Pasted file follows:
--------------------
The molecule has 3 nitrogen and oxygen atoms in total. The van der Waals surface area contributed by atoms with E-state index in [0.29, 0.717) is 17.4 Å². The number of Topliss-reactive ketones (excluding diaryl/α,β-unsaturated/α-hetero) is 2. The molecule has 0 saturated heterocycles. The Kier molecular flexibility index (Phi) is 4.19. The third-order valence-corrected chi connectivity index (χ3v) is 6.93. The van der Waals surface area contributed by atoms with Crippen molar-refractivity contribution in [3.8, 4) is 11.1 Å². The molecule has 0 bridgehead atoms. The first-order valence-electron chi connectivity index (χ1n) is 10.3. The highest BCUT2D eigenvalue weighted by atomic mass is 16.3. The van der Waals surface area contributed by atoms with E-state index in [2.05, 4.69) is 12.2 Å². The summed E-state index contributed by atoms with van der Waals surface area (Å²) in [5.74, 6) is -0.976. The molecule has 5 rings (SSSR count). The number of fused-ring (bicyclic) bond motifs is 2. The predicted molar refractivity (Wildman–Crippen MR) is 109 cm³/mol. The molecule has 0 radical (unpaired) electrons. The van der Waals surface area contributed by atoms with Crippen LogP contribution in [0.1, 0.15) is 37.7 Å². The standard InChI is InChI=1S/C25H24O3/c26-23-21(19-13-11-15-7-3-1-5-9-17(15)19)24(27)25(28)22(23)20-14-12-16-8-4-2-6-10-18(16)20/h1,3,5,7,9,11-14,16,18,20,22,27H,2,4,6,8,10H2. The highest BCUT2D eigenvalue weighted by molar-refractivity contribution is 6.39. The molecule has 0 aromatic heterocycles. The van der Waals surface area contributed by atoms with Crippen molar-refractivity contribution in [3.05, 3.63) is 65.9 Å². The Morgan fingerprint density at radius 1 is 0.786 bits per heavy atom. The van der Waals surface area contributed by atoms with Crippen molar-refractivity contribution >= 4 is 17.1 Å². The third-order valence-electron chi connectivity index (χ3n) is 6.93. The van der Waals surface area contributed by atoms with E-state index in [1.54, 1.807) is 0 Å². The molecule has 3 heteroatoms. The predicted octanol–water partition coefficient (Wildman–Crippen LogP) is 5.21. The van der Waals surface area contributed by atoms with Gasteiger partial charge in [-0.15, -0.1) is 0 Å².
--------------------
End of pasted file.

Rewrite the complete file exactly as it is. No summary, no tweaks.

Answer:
The molecule has 3 nitrogen and oxygen atoms in total. The van der Waals surface area contributed by atoms with E-state index in [0.29, 0.717) is 17.4 Å². The number of Topliss-reactive ketones (excluding diaryl/α,β-unsaturated/α-hetero) is 2. The molecule has 0 saturated heterocycles. The Kier molecular flexibility index (Phi) is 4.19. The third-order valence-corrected chi connectivity index (χ3v) is 6.93. The van der Waals surface area contributed by atoms with Crippen molar-refractivity contribution in [3.8, 4) is 11.1 Å². The molecule has 0 bridgehead atoms. The first-order valence-electron chi connectivity index (χ1n) is 10.3. The highest BCUT2D eigenvalue weighted by atomic mass is 16.3. The van der Waals surface area contributed by atoms with E-state index in [2.05, 4.69) is 12.2 Å². The summed E-state index contributed by atoms with van der Waals surface area (Å²) in [5.74, 6) is -0.976. The molecule has 5 rings (SSSR count). The number of fused-ring (bicyclic) bond motifs is 2. The predicted molar refractivity (Wildman–Crippen MR) is 109 cm³/mol. The molecule has 0 radical (unpaired) electrons. The van der Waals surface area contributed by atoms with Crippen LogP contribution in [0.1, 0.15) is 37.7 Å². The standard InChI is InChI=1S/C25H24O3/c26-23-21(19-13-11-15-7-3-1-5-9-17(15)19)24(27)25(28)22(23)20-14-12-16-8-4-2-6-10-18(16)20/h1,3,5,7,9,11-14,16,18,20,22,27H,2,4,6,8,10H2. The highest BCUT2D eigenvalue weighted by molar-refractivity contribution is 6.39. The molecule has 0 aromatic heterocycles. The van der Waals surface area contributed by atoms with Crippen molar-refractivity contribution in [3.05, 3.63) is 65.9 Å². The Morgan fingerprint density at radius 1 is 0.786 bits per heavy atom. The van der Waals surface area contributed by atoms with Crippen molar-refractivity contribution >= 4 is 17.1 Å². The third-order valence-electron chi connectivity index (χ3n) is 6.93. The van der Waals surface area contributed by atoms with E-state index in [1.54, 1.807) is 0 Å². The molecule has 3 heteroatoms. The predicted octanol–water partition coefficient (Wildman–Crippen LogP) is 5.21. The van der Waals surface area contributed by atoms with Gasteiger partial charge in [-0.15, -0.1) is 0 Å².